It’s the path of least resistance to reading, which is why even now that I’ve realized it, I haven’t been inclined to do anything about it. There hasn’t been any great and conscious rush back to physical books over digital. It just seems to have stopped being one-over-the-other all of a sudden. I’m happy to take books either way, which is a completely new experience.

I still buy very few books digitally, but writing this article and thinking about it, I’ve realized that I’m not as adverse to the idea as I was even recently, so clearly that has changed to. It’s a brave new world for me reading things, and I really like that. I like the change. As Bernard Berenson once said, “Consistency requires you to be as ignorant today as you were a year ago,” and I would rather be ever-changing and occasionally contradictory than ignorant and stuck.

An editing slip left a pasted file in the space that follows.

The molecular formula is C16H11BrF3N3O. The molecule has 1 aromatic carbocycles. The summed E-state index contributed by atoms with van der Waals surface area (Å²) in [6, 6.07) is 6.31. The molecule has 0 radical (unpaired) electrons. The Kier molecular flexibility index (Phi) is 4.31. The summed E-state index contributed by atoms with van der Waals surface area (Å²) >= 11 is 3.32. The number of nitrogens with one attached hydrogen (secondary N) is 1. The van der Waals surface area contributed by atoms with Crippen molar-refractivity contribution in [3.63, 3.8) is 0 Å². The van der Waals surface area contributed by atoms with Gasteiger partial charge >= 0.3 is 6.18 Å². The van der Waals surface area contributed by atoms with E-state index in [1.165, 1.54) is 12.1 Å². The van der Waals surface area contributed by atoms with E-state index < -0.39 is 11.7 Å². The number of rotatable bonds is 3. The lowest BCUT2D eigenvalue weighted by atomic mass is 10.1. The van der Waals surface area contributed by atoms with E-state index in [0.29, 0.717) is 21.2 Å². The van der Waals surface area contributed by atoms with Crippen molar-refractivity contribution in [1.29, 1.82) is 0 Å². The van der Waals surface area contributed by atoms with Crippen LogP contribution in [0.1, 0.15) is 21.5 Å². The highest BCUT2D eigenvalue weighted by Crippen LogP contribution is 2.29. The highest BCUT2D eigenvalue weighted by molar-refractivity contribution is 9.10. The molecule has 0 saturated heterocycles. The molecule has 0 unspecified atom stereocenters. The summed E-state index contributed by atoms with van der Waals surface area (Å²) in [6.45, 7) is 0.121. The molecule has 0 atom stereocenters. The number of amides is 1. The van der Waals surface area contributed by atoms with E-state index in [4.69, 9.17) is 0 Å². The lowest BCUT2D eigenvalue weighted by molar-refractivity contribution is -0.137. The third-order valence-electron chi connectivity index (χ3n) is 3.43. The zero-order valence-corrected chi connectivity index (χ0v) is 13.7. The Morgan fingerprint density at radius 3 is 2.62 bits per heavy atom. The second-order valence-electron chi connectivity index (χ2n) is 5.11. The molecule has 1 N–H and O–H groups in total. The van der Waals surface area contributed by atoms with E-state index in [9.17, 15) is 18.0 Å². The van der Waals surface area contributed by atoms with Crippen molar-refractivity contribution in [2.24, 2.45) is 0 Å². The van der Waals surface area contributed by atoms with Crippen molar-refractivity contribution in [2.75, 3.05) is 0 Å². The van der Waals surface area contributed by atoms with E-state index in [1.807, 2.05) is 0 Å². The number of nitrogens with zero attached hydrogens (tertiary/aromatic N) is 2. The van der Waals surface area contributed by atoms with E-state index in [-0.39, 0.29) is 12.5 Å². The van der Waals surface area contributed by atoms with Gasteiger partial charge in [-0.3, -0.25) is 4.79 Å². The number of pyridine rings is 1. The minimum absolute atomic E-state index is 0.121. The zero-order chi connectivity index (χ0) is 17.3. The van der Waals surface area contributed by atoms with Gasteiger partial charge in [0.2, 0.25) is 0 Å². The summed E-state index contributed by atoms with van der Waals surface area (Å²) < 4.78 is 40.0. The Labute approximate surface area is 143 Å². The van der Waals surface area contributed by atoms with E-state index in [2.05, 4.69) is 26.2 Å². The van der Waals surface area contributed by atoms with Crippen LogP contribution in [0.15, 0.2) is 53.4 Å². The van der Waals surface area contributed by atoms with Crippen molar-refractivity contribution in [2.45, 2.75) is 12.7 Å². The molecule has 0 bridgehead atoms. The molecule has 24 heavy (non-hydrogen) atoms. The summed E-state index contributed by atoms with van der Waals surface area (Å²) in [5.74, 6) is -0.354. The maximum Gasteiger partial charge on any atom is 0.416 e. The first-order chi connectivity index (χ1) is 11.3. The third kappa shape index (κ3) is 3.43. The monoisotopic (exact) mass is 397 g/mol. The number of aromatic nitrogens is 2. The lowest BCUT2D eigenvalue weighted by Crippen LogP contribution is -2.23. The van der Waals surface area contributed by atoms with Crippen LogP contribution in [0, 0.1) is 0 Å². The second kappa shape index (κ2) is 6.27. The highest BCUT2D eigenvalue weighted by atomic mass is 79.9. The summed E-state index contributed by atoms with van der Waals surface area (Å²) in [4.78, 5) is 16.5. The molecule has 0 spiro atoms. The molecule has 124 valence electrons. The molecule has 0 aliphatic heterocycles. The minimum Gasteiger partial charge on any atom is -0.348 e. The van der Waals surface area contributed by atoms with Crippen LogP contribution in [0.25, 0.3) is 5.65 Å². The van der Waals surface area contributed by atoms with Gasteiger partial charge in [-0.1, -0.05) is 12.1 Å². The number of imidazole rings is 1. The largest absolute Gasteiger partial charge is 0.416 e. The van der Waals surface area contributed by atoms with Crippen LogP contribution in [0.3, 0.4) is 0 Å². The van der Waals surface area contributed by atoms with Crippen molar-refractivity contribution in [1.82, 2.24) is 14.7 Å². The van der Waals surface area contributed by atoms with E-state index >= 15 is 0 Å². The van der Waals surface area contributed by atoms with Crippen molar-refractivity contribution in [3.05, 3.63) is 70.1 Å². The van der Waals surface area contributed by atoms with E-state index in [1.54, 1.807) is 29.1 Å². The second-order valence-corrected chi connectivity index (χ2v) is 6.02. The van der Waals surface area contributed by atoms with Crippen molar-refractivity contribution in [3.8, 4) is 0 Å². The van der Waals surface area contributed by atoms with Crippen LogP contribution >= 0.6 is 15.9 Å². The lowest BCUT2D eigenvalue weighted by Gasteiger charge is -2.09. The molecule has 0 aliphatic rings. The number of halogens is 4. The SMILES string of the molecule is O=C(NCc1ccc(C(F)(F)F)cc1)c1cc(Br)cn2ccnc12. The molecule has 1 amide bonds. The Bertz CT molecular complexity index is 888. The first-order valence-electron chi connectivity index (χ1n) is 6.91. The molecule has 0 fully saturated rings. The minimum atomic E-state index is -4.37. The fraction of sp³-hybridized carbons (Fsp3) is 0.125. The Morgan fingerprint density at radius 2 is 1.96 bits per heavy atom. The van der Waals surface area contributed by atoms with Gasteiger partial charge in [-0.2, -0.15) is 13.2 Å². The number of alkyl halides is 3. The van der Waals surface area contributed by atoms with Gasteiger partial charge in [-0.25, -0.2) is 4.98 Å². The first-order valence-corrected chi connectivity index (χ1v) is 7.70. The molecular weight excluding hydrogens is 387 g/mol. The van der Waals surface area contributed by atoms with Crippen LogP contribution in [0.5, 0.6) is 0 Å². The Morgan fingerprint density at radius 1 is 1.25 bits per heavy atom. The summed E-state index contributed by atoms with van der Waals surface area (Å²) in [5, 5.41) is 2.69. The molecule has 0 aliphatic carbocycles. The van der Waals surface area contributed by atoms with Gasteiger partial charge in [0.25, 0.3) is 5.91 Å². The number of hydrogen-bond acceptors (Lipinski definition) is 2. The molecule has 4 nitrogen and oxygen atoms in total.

Plus, it means more gadgets to play with. There are no downsides here.

____________________

Like chattin’ up other readers and keeping track of your books on Goodreads? So do we! Come give us a follow.

goodreads footer

Want a COMPLETELY CAPTIVATING audiobook? We recommend Crazy Rich Asians by Kevin Kwan. Get it or one of 250,000 other audiobooks free when you begin an Audible 30-day trial. audible_scifi_570x147
VIEW COMMENTS